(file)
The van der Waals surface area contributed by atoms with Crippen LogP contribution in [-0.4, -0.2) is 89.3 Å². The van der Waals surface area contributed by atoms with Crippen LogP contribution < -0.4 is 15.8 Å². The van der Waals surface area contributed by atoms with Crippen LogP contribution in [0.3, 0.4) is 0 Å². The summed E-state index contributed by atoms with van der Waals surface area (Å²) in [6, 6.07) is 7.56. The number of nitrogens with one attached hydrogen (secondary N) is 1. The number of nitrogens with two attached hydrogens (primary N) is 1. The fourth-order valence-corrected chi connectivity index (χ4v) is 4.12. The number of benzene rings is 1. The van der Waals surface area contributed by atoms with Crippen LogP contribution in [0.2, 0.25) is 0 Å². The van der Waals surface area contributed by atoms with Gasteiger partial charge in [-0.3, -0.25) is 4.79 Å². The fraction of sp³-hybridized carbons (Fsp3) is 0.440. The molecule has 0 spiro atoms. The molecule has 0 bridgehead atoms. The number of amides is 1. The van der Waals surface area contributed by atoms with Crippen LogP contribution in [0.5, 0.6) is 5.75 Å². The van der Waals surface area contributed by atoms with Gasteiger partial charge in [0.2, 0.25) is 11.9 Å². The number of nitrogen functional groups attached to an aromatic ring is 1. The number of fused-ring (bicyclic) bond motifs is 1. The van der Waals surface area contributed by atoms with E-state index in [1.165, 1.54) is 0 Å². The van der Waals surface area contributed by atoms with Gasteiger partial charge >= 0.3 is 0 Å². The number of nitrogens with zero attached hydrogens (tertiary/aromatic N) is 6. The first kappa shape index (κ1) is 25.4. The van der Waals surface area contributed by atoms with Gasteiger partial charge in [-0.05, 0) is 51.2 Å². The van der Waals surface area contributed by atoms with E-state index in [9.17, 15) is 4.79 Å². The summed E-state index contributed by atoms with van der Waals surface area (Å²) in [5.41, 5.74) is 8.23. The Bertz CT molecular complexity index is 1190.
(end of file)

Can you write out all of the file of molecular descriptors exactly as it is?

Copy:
The van der Waals surface area contributed by atoms with Crippen LogP contribution in [-0.4, -0.2) is 89.3 Å². The van der Waals surface area contributed by atoms with Crippen LogP contribution < -0.4 is 15.8 Å². The van der Waals surface area contributed by atoms with Crippen LogP contribution in [0.3, 0.4) is 0 Å². The summed E-state index contributed by atoms with van der Waals surface area (Å²) in [6, 6.07) is 7.56. The number of nitrogens with one attached hydrogen (secondary N) is 1. The number of nitrogens with two attached hydrogens (primary N) is 1. The fourth-order valence-corrected chi connectivity index (χ4v) is 4.12. The number of benzene rings is 1. The van der Waals surface area contributed by atoms with Crippen LogP contribution in [0.2, 0.25) is 0 Å². The van der Waals surface area contributed by atoms with Gasteiger partial charge in [-0.3, -0.25) is 4.79 Å². The fraction of sp³-hybridized carbons (Fsp3) is 0.440. The molecule has 0 spiro atoms. The molecule has 0 bridgehead atoms. The number of amides is 1. The van der Waals surface area contributed by atoms with Crippen LogP contribution in [0.5, 0.6) is 5.75 Å². The van der Waals surface area contributed by atoms with Gasteiger partial charge in [0.2, 0.25) is 11.9 Å². The number of nitrogen functional groups attached to an aromatic ring is 1. The number of fused-ring (bicyclic) bond motifs is 1. The van der Waals surface area contributed by atoms with E-state index in [1.165, 1.54) is 0 Å². The van der Waals surface area contributed by atoms with Gasteiger partial charge >= 0.3 is 0 Å². The number of nitrogens with zero attached hydrogens (tertiary/aromatic N) is 6. The first kappa shape index (κ1) is 25.4. The van der Waals surface area contributed by atoms with Gasteiger partial charge in [-0.05, 0) is 51.2 Å². The van der Waals surface area contributed by atoms with E-state index in [9.17, 15) is 4.79 Å². The summed E-state index contributed by atoms with van der Waals surface area (Å²) in [5.41, 5.74) is 8.23. The Bertz CT molecular complexity index is 1190.